Thursday, March 24, 2011


The terrible habit of theater.

Respect man's nature without wishing it more palpable than it is.

The ejaculatory force of the eye.

My movie is born first in my head, dies on paper; is resuscitated by the living persons and real objects I use, which are killed on film but, placed in a certain order and projected onto a screen, come to life again like flowers in water.

To create is not to deform or invent persons and things. It is to tie new relationships between persons and things which are, and as they are.

Radically suppress intentions in your models.

Shooting. Put oneself into a state of intense ignorance and curiosity, and yet see things in advance.

Passionate for the appropriate.

A whole made of good images can be detestable.

The noises must become music.

Your film — let people feel the soul and the heart there, but let it be made like a work of hands.

Don't run after poetry. It penetrates unaided through the joins (ellipses).

Someone who can work with the minimum can work with the most. One who can with the most cannot, inevitably, with the minimum.

Unbalance so as to re-balance.

Montaigne: The movements of the soul were born with the same progressions as those of the body.

Not artful, but agile.

Be the first to see what you see as you see it.

Dig into your sensation. Look at what there is within. Don't analyze it with words.Translate it into sister images, into equivalent sounds. The clearer it is, the more your style affirms itself (Style: whatever is not technique.)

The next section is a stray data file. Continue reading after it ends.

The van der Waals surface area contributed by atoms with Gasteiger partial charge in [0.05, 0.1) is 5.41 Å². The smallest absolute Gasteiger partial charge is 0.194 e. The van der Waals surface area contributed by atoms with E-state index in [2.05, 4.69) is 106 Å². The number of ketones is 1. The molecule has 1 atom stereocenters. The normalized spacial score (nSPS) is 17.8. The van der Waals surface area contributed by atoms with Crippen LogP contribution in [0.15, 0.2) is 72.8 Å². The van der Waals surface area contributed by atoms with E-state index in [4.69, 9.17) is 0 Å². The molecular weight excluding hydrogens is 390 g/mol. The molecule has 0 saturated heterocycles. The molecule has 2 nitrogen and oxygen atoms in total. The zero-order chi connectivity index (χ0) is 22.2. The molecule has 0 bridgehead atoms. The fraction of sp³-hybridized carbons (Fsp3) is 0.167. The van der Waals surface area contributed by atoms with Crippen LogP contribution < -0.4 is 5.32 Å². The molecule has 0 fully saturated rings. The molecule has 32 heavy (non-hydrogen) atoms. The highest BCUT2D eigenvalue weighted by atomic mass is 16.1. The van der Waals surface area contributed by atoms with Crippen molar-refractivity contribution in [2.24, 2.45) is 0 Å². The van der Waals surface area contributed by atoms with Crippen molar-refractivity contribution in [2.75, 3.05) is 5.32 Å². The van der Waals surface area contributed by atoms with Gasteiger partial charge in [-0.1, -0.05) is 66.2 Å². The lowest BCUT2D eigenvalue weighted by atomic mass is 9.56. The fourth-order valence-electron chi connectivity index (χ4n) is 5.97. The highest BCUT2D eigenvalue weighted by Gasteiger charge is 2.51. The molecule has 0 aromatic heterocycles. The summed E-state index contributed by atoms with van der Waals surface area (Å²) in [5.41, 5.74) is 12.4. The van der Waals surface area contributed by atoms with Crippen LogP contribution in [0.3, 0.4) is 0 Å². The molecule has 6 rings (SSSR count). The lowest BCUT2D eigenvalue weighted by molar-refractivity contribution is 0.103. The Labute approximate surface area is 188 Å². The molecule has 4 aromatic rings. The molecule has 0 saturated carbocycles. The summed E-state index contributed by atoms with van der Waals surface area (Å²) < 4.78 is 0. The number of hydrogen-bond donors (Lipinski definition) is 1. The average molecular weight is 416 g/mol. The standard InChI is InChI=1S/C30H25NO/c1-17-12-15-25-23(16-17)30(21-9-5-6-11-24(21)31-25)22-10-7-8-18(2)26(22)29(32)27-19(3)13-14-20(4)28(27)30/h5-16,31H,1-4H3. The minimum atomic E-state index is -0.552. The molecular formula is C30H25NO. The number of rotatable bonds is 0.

Practice the precept: find without seeking.

Corot: One must not seek, one must wait.

The persons and the objects in your film must walk at the same pace, as companions.

It is in its pure form that an art hits hard.

Retouching the real with the real.

Cut what would deflect attention elsewhere.

Don't show all sides of the objects. A margin of indefiniteness.

The actor is double. The alternate presence of him and of the other is what the public has been schooled to cherish.

Make the objects look as if they want to be there.

I remember an old film: Thirty Seconds Over Tokyo. Life was suspended during thirty wonderful seconds, during which nothing happened. In reality, everything happened.

Ten properties of a subject, according to Leonardo: light and dark, color and substance, form and position, distance and nearness, movement and stillness.

Telephone. His voice makes him visible.

Bach at the organ, admired by a pupil, answered: "It's a matter of striking the notes at exactly the right moment."

These horrible days — when shooting film disgusts me, when I am exhausted, powerless in the face of so many obstacles — are part of my method of work.

One ought to be born with a special sense for reconciliation and harmony.

The things we bring off by chance — what powers they have!

translated Jonathan Griffin
(Urizen, 1975)